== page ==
Father and Son, Paperback Book
5 out of 5 (1 rating)


At birth Edmund Gosse was dedicated to 'the Service of the Lord'.

His parents were Plymouth Brethren. After his mother's death Gosse was brought up in stifling isolation by his father, a marine biologist whose faith overcame his reason when confronted by Darwin's theory of evolution.

Father and Son is also the record of Gosse's struggle to 'fashion his inner life for himself' - a record of whose full and subversive implications the author was unaware, as Peter Abbs notes in his Introduction.

First published anonymously in 1907, Father and Son was immediately acclaimed for its courage in flouting the conventions of Victorian autobiography and is still a moving account of self-discovery.


  • Format: Paperback
  • Pages: 272 pages
  • Publisher: Penguin Books Ltd
  • Publication Date:
  • Category: Biography: general
  • ISBN: 9780140182767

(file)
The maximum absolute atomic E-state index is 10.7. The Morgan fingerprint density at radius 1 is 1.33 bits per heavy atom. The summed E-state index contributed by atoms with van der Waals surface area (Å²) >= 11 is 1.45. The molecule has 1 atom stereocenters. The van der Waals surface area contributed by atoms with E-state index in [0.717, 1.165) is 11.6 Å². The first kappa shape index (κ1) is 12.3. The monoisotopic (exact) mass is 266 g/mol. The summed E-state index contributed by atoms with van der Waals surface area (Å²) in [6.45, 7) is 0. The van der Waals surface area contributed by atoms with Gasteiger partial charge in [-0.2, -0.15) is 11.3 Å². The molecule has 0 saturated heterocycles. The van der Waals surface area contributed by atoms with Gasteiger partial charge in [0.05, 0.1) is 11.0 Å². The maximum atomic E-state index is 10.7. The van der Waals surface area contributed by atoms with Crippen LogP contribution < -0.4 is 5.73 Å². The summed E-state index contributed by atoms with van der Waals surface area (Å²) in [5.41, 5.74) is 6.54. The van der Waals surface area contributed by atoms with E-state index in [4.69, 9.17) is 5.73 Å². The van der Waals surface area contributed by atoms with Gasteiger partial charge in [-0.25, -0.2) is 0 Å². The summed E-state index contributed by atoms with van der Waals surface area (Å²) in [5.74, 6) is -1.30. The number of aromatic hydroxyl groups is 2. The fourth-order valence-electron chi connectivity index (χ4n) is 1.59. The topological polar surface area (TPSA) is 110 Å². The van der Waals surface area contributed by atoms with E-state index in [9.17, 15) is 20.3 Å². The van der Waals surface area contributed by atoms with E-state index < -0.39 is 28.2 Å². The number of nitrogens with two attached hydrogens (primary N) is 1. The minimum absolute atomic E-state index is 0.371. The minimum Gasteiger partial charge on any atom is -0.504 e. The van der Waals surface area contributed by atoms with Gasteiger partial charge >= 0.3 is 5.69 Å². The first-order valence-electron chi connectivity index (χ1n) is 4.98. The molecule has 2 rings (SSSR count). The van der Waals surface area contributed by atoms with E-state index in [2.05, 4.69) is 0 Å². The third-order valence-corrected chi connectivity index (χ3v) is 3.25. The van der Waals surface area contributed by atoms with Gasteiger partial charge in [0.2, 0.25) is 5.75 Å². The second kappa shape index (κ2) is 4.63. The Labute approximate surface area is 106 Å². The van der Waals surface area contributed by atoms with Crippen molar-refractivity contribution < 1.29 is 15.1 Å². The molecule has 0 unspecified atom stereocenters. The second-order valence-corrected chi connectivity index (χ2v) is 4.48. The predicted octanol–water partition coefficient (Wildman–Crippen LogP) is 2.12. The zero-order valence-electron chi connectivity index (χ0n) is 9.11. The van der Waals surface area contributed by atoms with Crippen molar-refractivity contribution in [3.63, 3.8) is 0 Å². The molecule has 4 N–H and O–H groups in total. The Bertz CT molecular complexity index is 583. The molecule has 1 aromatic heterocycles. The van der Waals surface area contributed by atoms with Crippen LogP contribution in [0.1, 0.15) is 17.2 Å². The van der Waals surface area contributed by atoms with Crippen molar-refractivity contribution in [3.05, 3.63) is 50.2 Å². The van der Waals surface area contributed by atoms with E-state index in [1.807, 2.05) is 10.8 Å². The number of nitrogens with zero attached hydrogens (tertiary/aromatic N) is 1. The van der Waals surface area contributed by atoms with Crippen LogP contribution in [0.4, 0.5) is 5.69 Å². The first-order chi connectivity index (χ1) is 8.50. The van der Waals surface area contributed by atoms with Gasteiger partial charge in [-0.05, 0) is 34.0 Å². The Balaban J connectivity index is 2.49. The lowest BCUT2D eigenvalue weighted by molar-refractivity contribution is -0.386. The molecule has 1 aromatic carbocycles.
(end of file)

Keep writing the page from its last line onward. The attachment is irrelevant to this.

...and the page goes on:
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This memoir broke ground in the early 20th century by presenting generational conflict in an apparently frank, dispassionate, indeed "scientific" way. In its restrained way, it helped lead his countrymen from the piety of the Victorian vision of family life to Philip Larkin's definitive statement: "They fuck you up, your mum and dad. / They may not mean to, but they do. / They fill you with the faults they had / And add some extra, just for you." The truly fascinating part of reading this book is in the inexorable build up of the tension in the central relationship, a tension that is not fully realized until the extraordinary "Epilogue." It is also touching to witness the long-term effects of the father's inexorable judgmentalism on the son's ingrained self-criticism. I am now going to provide an extended quote that will chill the blood of anyone possessed of an abundant super-ego in the form of an insistent voice of a strong parent figure. The fact that the author himself is not aware of life-blighting process that is just now beginning makes it all the more poignant: "But of all the thoughts which rushed upon my savage and undeveloped little brain at this crisis, the most curious was that I had found a companion and a confidant in myself. There was a secret in this world and it belonged to me and to a somebody who lived in the same body with me. There were two of us, and we could talk with one another. It is difficult to define impressions so rudimentary, but it is certain that it was in this dual form that the sense of my individuality now suddenly descended on me, and it is equally certain that it was a great solace to me to find a sympathizer in my own breast." That this "sympathizer" will mature into the child's most intolerant critic and implacable enemy is never recognized. "Ah, the pity of it Iago."

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